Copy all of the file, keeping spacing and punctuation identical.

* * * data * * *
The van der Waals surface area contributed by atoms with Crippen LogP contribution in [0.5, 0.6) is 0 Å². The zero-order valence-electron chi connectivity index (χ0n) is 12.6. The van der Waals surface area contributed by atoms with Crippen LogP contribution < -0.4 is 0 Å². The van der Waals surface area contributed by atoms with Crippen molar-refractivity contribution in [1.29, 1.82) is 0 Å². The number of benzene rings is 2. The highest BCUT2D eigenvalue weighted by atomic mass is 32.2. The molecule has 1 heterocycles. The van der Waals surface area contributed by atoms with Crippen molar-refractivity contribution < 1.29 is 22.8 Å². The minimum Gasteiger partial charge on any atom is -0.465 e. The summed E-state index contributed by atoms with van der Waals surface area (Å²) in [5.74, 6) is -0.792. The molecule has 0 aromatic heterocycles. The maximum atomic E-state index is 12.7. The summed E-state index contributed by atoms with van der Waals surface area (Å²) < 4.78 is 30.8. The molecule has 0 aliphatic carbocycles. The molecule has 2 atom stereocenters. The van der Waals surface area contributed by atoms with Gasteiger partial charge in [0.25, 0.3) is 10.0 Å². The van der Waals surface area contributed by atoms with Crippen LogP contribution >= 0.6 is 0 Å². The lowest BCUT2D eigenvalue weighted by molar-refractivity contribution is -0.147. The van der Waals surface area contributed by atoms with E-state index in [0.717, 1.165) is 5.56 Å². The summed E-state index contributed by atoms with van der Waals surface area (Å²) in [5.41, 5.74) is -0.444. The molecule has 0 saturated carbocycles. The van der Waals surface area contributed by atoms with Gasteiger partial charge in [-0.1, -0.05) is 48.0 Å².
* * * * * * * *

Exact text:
The van der Waals surface area contributed by atoms with Crippen LogP contribution in [0.5, 0.6) is 0 Å². The zero-order valence-electron chi connectivity index (χ0n) is 12.6. The van der Waals surface area contributed by atoms with Crippen LogP contribution < -0.4 is 0 Å². The van der Waals surface area contributed by atoms with Crippen molar-refractivity contribution in [1.29, 1.82) is 0 Å². The number of benzene rings is 2. The highest BCUT2D eigenvalue weighted by atomic mass is 32.2. The molecule has 1 heterocycles. The van der Waals surface area contributed by atoms with Crippen molar-refractivity contribution < 1.29 is 22.8 Å². The minimum Gasteiger partial charge on any atom is -0.465 e. The summed E-state index contributed by atoms with van der Waals surface area (Å²) in [5.74, 6) is -0.792. The molecule has 0 aromatic heterocycles. The maximum atomic E-state index is 12.7. The summed E-state index contributed by atoms with van der Waals surface area (Å²) < 4.78 is 30.8. The molecule has 0 aliphatic carbocycles. The molecule has 2 atom stereocenters. The van der Waals surface area contributed by atoms with Gasteiger partial charge in [0.25, 0.3) is 10.0 Å². The van der Waals surface area contributed by atoms with Crippen LogP contribution >= 0.6 is 0 Å². The lowest BCUT2D eigenvalue weighted by molar-refractivity contribution is -0.147. The van der Waals surface area contributed by atoms with E-state index in [0.717, 1.165) is 5.56 Å². The summed E-state index contributed by atoms with van der Waals surface area (Å²) in [5.41, 5.74) is -0.444. The molecule has 0 saturated carbocycles. The van der Waals surface area contributed by atoms with Gasteiger partial charge in [-0.1, -0.05) is 48.0 Å².